I’ve been waiting for months and months to give you this recipe. Since I only make this at Christmas-time, I didn’t think it appropriate to share it when the temps outside were in the 90’s. Although this is not my original recipe, I will tell you I’ve been making this for about 40 years, and this is one of those recipes – if you’re a regular reader of my blog – that I say – “now, listen up! I’m about to share something important.” Hence it is. Important. My mother’s friend Mary gave me this recipe, back in about 1969 or 1970. We had a group of us – 4 women: my mother, Fay, and two of her friends, Esther and Mary, both near her age. And me. We played the Japanese version of Mah Jong about every 2 weeks or so, and one of us provided lunch. It had to coincide with when my daughter, Dana, went down for her nap, so more often than not, it was at my house. After eating the repast we’d then play the game for a couple of hours.
So, Mary brought this, one Mah Jong day, when it was close to Christmas. My mother (and dad both) liked fruitcake. But I never did. Still don’t. I’ve been known to try a nibble, with somebody’s prized recipe, thinking that maybe my taste buds have changed, that I’ve matured somehow. Or that somebody has found some unique new way to make fruitcake palatable. Sorry. No. I still don’t like fruitcake. I detest citron, and anything close to it. So, when Mary brought this over, explaining that it was something like fruitcake, I was suspicious. However, she quickly said she didn’t like fruitcake, either. Oh good. I became a bishop’s bread convert from the first bite. SO:
• I do like maraschino cherries. Certainly I don’t eat them 11 months of the year. I mean, where do we ever even SEE maraschino cherries anymore except on some caterer’s platter or in a Shirley Temple. I went through a stage in the 1970’s when red dye was an anathema, but that didn’t keep me from making bishop’s bread, I’m sorry to say. So much for my dedication to the shrine of a healthy body! But now they don’t use the bad red dye (supposedly), so I hope that since this is only consumed by me for these few, short weeks, maybe I’ll live another day.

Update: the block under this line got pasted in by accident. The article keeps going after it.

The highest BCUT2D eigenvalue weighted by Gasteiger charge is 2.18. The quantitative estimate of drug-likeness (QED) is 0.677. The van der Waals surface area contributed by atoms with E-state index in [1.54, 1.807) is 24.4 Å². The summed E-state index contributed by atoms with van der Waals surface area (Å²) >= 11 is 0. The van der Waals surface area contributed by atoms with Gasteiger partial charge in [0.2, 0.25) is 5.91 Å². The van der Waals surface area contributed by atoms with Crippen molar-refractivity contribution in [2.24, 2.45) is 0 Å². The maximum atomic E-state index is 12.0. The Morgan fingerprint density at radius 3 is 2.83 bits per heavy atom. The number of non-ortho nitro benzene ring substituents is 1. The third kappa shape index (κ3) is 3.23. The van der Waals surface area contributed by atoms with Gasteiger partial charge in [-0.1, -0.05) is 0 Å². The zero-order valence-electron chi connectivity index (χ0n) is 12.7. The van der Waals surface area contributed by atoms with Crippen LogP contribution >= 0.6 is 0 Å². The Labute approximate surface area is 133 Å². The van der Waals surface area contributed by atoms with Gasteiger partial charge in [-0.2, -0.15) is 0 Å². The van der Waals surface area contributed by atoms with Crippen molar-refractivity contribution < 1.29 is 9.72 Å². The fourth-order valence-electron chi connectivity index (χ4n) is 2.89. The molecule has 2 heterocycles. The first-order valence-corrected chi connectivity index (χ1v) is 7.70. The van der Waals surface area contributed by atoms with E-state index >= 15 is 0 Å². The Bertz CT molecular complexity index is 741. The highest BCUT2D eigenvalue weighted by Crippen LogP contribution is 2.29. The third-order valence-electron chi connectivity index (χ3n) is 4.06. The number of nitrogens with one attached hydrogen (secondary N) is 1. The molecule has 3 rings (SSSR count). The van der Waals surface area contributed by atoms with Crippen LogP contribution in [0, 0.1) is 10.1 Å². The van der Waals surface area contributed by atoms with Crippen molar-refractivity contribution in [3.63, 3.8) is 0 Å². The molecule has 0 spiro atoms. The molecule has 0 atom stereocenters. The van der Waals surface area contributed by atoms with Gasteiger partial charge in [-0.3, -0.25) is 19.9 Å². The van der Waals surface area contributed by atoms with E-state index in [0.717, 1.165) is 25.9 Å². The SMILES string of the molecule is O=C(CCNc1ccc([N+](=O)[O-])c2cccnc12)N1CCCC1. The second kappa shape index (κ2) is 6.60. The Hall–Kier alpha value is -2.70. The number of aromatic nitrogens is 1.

• And, I like chocolate too. You all already know that. You can use Nestle’s chips, or cut up your own, or use some other brand. The better the brand the better the bread. You could use milk chocolate too, I suppose.
• And, I like walnuts.
• But, I don’t like fruitcake.
• Enter, ta da: Bishop’s Bread!
So, on to this recipe. If you’re going to be a stickler for detail, I suppose this does bear some resemblance to fruitcake – it has a similar consistency – chunks of goodies glued together with a basic cake recipe. Kind of like pound cake. But, instead of citron and dried fruit (lemon, lime, orange, red candied cherries, dates, figs, etc) this has nothing but chocolate chips, walnuts and maraschino cherries. The cherries maintain their moistness, and you combine them with walnuts and chocolate, and it’s a marriage made in heaven, I say. Yes, it’s a bread-like shape, and you slice it like fruitcake, but it isn’t. I promise. On my honor.
Here’s how it’s made:
There’s the walnuts, chocolate chips and masarschino cherries all mixed with all the dry ingredients (flour, baking powder and salt). The sugar goes into the egg mixture, which is added next.
You add in the eggs and sugar mixture to the dry ingredients. Stir with a spatula until everything is well coated AND you can’t see any white flour bits anywhere.
There’s the raw batter spooned into the pans – this time I used pretty paper pans, so I didn’t have to use the buttered waxed paper on the bottom because you tear off the “box.”